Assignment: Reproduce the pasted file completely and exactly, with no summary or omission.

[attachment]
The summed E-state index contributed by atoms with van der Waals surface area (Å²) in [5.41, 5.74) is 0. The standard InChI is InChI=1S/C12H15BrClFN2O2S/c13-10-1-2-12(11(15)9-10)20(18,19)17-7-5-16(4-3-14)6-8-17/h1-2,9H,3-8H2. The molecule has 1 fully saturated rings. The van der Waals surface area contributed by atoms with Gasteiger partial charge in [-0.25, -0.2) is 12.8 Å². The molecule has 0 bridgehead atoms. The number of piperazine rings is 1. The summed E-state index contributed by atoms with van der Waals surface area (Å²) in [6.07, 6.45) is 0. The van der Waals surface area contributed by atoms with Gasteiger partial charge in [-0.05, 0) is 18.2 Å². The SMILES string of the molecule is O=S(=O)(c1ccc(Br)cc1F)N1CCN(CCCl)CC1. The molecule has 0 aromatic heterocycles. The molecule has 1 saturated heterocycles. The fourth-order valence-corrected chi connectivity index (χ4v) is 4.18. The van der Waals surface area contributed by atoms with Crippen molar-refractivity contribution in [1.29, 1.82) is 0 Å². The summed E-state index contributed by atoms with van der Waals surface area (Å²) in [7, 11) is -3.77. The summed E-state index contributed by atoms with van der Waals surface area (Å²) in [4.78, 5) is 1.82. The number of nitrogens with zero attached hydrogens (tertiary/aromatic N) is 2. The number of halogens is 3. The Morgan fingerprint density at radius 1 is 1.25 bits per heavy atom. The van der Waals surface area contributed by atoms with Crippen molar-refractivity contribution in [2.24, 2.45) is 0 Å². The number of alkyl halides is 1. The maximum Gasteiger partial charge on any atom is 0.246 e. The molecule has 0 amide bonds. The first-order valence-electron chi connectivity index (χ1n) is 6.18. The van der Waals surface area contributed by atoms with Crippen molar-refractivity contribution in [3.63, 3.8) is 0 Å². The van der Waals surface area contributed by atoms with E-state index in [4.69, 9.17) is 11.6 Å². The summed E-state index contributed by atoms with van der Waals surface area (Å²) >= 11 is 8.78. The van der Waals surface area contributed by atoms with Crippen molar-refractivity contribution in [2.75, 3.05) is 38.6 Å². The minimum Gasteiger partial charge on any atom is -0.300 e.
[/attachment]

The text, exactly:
The summed E-state index contributed by atoms with van der Waals surface area (Å²) in [5.41, 5.74) is 0. The standard InChI is InChI=1S/C12H15BrClFN2O2S/c13-10-1-2-12(11(15)9-10)20(18,19)17-7-5-16(4-3-14)6-8-17/h1-2,9H,3-8H2. The molecule has 1 fully saturated rings. The van der Waals surface area contributed by atoms with Gasteiger partial charge in [-0.25, -0.2) is 12.8 Å². The molecule has 0 bridgehead atoms. The number of piperazine rings is 1. The summed E-state index contributed by atoms with van der Waals surface area (Å²) in [6.07, 6.45) is 0. The van der Waals surface area contributed by atoms with Gasteiger partial charge in [-0.05, 0) is 18.2 Å². The SMILES string of the molecule is O=S(=O)(c1ccc(Br)cc1F)N1CCN(CCCl)CC1. The molecule has 0 aromatic heterocycles. The molecule has 1 saturated heterocycles. The fourth-order valence-corrected chi connectivity index (χ4v) is 4.18. The van der Waals surface area contributed by atoms with Crippen molar-refractivity contribution in [1.29, 1.82) is 0 Å². The summed E-state index contributed by atoms with van der Waals surface area (Å²) in [7, 11) is -3.77. The summed E-state index contributed by atoms with van der Waals surface area (Å²) in [4.78, 5) is 1.82. The number of nitrogens with zero attached hydrogens (tertiary/aromatic N) is 2. The number of halogens is 3. The Morgan fingerprint density at radius 1 is 1.25 bits per heavy atom. The van der Waals surface area contributed by atoms with Crippen molar-refractivity contribution in [2.24, 2.45) is 0 Å². The number of alkyl halides is 1. The maximum Gasteiger partial charge on any atom is 0.246 e. The molecule has 0 amide bonds. The first-order valence-electron chi connectivity index (χ1n) is 6.18. The van der Waals surface area contributed by atoms with Crippen molar-refractivity contribution in [3.63, 3.8) is 0 Å². The van der Waals surface area contributed by atoms with E-state index in [4.69, 9.17) is 11.6 Å². The summed E-state index contributed by atoms with van der Waals surface area (Å²) >= 11 is 8.78. The van der Waals surface area contributed by atoms with Crippen molar-refractivity contribution in [2.75, 3.05) is 38.6 Å². The minimum Gasteiger partial charge on any atom is -0.300 e.